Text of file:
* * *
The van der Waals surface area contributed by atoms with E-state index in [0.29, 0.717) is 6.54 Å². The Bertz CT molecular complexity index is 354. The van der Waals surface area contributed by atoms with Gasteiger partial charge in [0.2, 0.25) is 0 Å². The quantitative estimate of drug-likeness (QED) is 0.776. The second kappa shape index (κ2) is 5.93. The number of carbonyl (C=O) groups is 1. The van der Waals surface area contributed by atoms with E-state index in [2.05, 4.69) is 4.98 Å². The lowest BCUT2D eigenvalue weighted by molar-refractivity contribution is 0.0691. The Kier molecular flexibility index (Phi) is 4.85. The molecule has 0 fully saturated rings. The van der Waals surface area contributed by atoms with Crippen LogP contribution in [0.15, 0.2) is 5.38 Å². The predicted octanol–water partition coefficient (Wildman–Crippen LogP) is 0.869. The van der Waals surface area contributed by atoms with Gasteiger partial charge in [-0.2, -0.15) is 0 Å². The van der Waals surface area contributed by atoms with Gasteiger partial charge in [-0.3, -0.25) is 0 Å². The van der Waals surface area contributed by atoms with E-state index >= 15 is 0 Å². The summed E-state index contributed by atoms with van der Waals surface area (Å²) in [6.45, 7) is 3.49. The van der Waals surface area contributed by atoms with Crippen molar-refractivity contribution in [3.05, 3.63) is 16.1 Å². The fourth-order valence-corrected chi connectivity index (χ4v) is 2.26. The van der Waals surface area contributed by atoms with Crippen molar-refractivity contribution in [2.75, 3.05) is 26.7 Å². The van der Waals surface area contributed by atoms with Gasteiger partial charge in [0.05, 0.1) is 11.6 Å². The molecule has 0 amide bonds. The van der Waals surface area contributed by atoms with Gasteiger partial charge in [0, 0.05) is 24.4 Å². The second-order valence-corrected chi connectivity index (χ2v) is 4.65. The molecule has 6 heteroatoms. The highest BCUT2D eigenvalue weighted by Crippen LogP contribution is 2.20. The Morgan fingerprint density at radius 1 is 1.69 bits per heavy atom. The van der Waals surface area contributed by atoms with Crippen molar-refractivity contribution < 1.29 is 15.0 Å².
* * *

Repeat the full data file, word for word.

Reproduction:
The van der Waals surface area contributed by atoms with E-state index in [0.29, 0.717) is 6.54 Å². The Bertz CT molecular complexity index is 354. The van der Waals surface area contributed by atoms with Gasteiger partial charge in [0.2, 0.25) is 0 Å². The quantitative estimate of drug-likeness (QED) is 0.776. The second kappa shape index (κ2) is 5.93. The number of carbonyl (C=O) groups is 1. The van der Waals surface area contributed by atoms with E-state index in [2.05, 4.69) is 4.98 Å². The lowest BCUT2D eigenvalue weighted by molar-refractivity contribution is 0.0691. The Kier molecular flexibility index (Phi) is 4.85. The molecule has 0 fully saturated rings. The van der Waals surface area contributed by atoms with Crippen LogP contribution in [0.15, 0.2) is 5.38 Å². The predicted octanol–water partition coefficient (Wildman–Crippen LogP) is 0.869. The van der Waals surface area contributed by atoms with Gasteiger partial charge in [-0.2, -0.15) is 0 Å². The van der Waals surface area contributed by atoms with Gasteiger partial charge in [-0.3, -0.25) is 0 Å². The van der Waals surface area contributed by atoms with E-state index >= 15 is 0 Å². The summed E-state index contributed by atoms with van der Waals surface area (Å²) in [6.45, 7) is 3.49. The van der Waals surface area contributed by atoms with Crippen molar-refractivity contribution in [3.05, 3.63) is 16.1 Å². The fourth-order valence-corrected chi connectivity index (χ4v) is 2.26. The van der Waals surface area contributed by atoms with Crippen molar-refractivity contribution in [2.75, 3.05) is 26.7 Å². The van der Waals surface area contributed by atoms with Gasteiger partial charge in [0.05, 0.1) is 11.6 Å². The molecule has 0 amide bonds. The van der Waals surface area contributed by atoms with Gasteiger partial charge in [0, 0.05) is 24.4 Å². The second-order valence-corrected chi connectivity index (χ2v) is 4.65. The molecule has 6 heteroatoms. The highest BCUT2D eigenvalue weighted by Crippen LogP contribution is 2.20. The Morgan fingerprint density at radius 1 is 1.69 bits per heavy atom. The van der Waals surface area contributed by atoms with Crippen molar-refractivity contribution < 1.29 is 15.0 Å².